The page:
Posted on July 27, 2018 by staff

‘Substantial takeover offer triggered our IPO plans’


The entrepreneur behind tech start-up yboo has told BusinessCloud that his plans for an IPO were triggered by a “flattering” and “very substantial” purchase offer from a leading price comparison website.

Martyn Gould is co-founder and CEO of the West Yorkshire-based platform and mobile phone app, which helps people save money by comparing SIM-only deals from the UK mobile market and matching them with the best contract.

Yboo was launched in 2017 and received funding from Angelfish Investments Plc in February 2018 in the form of a £150,000 seed equity investment. The company has recently announced a £2 million finance package, made up of an additional £500,000 in equity funding and a £1.5 million debt facility.

The company said the growth funding would allow it to make further investments in its technology platform, as well as pursue expansion plans across the UK and internationally with franchise partners.

Gould also revealed that yboo will be pursuing an IPO in April 2019, plans which were partly triggered after the start-up received a purchase offer from a well-known price comparison platform less than two months ago.

“The offer was really substantial – it wasn’t in the tens of millions but it wasn’t single-digit millions either,” Gould told BusinessCloud.

“That was one of our main drivers; we knew that we’ve obviously built something great if this massive brand wants to buy us. Another reason we’re IPO-ing early is because we’ve made a tech platform that is ‘portable’ and scalable and we can launch it anywhere.”

Although the takeover offer was “very tempting” and “flattering”, Gould and co-founder Paul Doyle decided against it.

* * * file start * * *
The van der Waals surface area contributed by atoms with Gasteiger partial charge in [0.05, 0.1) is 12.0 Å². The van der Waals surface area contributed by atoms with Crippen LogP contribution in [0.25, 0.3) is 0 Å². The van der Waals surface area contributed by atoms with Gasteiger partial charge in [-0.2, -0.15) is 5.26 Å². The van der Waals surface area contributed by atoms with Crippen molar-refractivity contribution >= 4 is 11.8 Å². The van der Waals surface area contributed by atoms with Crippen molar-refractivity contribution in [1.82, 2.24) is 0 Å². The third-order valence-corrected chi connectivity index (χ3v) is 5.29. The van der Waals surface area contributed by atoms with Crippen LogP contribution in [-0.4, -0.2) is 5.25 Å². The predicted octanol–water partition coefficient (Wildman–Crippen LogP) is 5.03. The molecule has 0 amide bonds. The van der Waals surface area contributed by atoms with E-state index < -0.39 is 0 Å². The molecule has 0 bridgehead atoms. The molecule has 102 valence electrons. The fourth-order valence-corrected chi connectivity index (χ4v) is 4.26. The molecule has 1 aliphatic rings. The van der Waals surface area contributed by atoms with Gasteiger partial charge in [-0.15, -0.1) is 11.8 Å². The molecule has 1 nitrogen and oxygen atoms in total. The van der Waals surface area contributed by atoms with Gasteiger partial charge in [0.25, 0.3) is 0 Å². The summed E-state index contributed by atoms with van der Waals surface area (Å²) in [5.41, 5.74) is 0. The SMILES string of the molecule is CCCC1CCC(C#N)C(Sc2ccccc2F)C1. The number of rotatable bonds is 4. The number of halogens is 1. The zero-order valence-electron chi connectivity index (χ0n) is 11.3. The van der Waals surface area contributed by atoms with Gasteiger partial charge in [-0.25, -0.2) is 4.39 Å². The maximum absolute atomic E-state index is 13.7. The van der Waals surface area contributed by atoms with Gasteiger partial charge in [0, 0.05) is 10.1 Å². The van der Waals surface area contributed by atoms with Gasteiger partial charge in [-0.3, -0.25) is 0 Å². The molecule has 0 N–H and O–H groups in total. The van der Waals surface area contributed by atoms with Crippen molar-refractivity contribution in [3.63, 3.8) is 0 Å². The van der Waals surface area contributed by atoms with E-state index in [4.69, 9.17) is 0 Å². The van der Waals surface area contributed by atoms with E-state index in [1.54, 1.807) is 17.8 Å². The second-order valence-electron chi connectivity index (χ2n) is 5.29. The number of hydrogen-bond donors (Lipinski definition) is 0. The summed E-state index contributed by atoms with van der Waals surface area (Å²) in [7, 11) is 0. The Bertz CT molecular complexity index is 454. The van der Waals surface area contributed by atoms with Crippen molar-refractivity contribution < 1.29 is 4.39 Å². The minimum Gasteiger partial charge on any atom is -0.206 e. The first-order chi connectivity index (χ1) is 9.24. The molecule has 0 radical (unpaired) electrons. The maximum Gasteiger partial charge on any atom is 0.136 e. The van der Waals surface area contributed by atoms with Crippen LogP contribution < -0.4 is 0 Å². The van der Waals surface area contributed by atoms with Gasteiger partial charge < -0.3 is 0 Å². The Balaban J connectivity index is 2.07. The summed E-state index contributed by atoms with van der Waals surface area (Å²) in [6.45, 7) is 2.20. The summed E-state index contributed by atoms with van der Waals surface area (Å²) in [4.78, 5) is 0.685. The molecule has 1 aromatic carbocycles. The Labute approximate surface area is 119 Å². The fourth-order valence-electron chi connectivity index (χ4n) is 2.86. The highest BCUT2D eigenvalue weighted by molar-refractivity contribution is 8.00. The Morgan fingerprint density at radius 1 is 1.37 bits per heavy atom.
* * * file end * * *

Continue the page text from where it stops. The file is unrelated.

“I think we have a real opportunity to create jobs in the North where it’s really needed and that offer wasn’t aligned to building the business in the region and creating those opportunities,” Gould said. “It would have meant something different.

“When my co-founder and I set up the business we had core values like making sure our employees owned share options, creating jobs in the North and solving a problem for millions of consumers in the UK and abroad. Those fundamental values would have been broken if we sold out that early.”

In addition to its IPO plans, yboo will also be launching a B2B portal to provide UK mobile operators with anonymised data about their target audience. It will help them understand their customers’ behaviour and rank their products against other competitors in the market.

The start-up is also gearing up to launch its platform in Australia and the Middle East after being approached by potential franchise partners, which Gould says is another important driver behind a public listing.

“It’s obviously not going to be cheap to build an operational centre that runs 24/7 to support franchises in those countries,” he said. “In February we were a three-person business and we’ve since grown to 11 employees – but we need to turn it into a 50-person business with proper tech support.”

The entrepreneur said he plans to increase headcount to 20 employees by the end of 2018, but signing a franchise deal sooner could mean the start-up will have to grow at a much faster pace.

In the long-term, Gould and Doyle have a vision of transforming yboo into a global business.

“In five years’ time I see us operating in 30 countries around the world,” he said. “I also see us being a brand that is synonymous with saving consumers money on things they have to buy, like broadband, mobile, electricity and gas.

“Mobile in the UK is just the start for us.”